Cosmology Takes a Leap Forward?

The topic, science: the stuff of all my dreams. It demands patience, creativity, a willingness to work hard, to get things wrong, to be serious and silly, and to validate through evidence.  This week has been a real news-making one…. lots going on in the world of astronomy and cosmology. Let’s see if this can be untangled in some ways.

Astronomers collect data about the universe. We use telescopes, among other tools, to collect photons, those little packets of energy that travel at c, light-speed in a vacuum, and then convert all that to numbers. Telescopes collect all sorts of photons: visible ones (we call light), IR, UV, radio, x-ray, gamma-ray, and microwaves.  Sometimes cosmologists have been seeking the results of all that data collection that astronomers have been doing. Cosmologists are those that work to better understand the start, evolution and end of the Universe… yep, the whole thing. It’s a daunting task.

Big Bang Theory? Yep – that is cosmology. Astronomers provided the needed observations to show that it was likely to be the start to the Universe. Edwin Hubble observed data which shows that gravitationally unbound galaxies are rushing away from each other at a pretty constant rate of expansion… now called Hubble’s Constant. Well, maybe it’s not as constant as we had thought back in the 1920s. Astronomers (well, actually some people working to better telecommunications on Earth) came up with observations of the cosmic microwave background – pretty solid evidence for the afterglow of the Universe’s boom.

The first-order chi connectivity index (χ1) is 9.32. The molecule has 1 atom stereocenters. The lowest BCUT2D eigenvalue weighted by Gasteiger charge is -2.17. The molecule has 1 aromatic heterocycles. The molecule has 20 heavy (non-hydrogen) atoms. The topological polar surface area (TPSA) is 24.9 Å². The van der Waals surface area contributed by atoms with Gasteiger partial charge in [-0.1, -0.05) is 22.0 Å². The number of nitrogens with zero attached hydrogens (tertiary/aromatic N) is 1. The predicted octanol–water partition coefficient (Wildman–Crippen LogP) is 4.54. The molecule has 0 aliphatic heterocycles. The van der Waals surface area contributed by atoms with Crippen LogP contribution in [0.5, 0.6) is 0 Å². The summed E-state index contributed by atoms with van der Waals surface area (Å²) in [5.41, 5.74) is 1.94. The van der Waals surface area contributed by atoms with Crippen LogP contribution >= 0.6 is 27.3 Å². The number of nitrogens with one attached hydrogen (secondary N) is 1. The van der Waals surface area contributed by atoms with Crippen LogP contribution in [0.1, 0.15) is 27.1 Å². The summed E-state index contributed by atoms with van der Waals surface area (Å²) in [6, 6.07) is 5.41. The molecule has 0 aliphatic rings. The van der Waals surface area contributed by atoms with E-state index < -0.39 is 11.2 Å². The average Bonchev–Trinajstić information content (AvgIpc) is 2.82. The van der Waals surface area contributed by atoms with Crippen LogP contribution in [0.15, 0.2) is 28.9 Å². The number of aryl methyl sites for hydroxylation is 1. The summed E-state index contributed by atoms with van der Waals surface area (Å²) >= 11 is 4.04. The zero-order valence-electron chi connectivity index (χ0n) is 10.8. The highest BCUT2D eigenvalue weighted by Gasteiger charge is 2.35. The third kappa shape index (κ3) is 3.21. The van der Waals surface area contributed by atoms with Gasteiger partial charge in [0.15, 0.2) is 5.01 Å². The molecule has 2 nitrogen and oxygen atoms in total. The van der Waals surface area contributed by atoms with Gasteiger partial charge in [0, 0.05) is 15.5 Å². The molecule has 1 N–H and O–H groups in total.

This week, a new observation. This time, scientists used a facility called BICEP2 ( go here for their site:  http://www.cfa.harvard.edu/CMB/bicep2/ ) located at the South Pole. Nice working conditions there, I bet!  This instrumentation uses a set of devices called bolometers. Bolometers collect photons and measure the power (in Watts) received. A Watt is how much energy the system is receiving (in Joules) each second.  These bolometers are a little special. They measure photons at microwave wavelengths. They also have the ability to look at how those microwave photons are oriented as they travel to the detector. This orientation is called polarization. If a photon vibrates in multiple directions as it travels, we say that it it unpolarized. If it vibrates in one direction, then it is called polarized. More on this here if needed:  http://www.physicsclassroom.com/class/light/u12l1e.cfm

Going back some years, cosmologists were deeply concerned about several issues that the Big Bang theory presents:  More on these issues? A great writeup is located here at Wikipedia.  The key here is that Allan Guth (now an MIT professor) developed a solution to these which then became called the Inflationary Theory. This is not the only cosmological theory which solves the issues, but it is a strong one. This week, it becomes a little stronger. Reasoning?  The Inflation theory predicts that we should see polarized photons in certain alignments that show the existence of gravity wave influences during the early moments of the Inflationary Period of the Big Bang.  That is exactly what the BICEP2 experiment has done, found this pattern of polarization in the microwave background. It is pretty astounding and goes a ways to confirm that Inflation is the theory most likely to be correct, but wait!  All good science needs confirmation with new and separate evidence. Here we go!  Stay tuned to the ever-unfolding developments in cosmology and observational astronomy.

More?  Try these:

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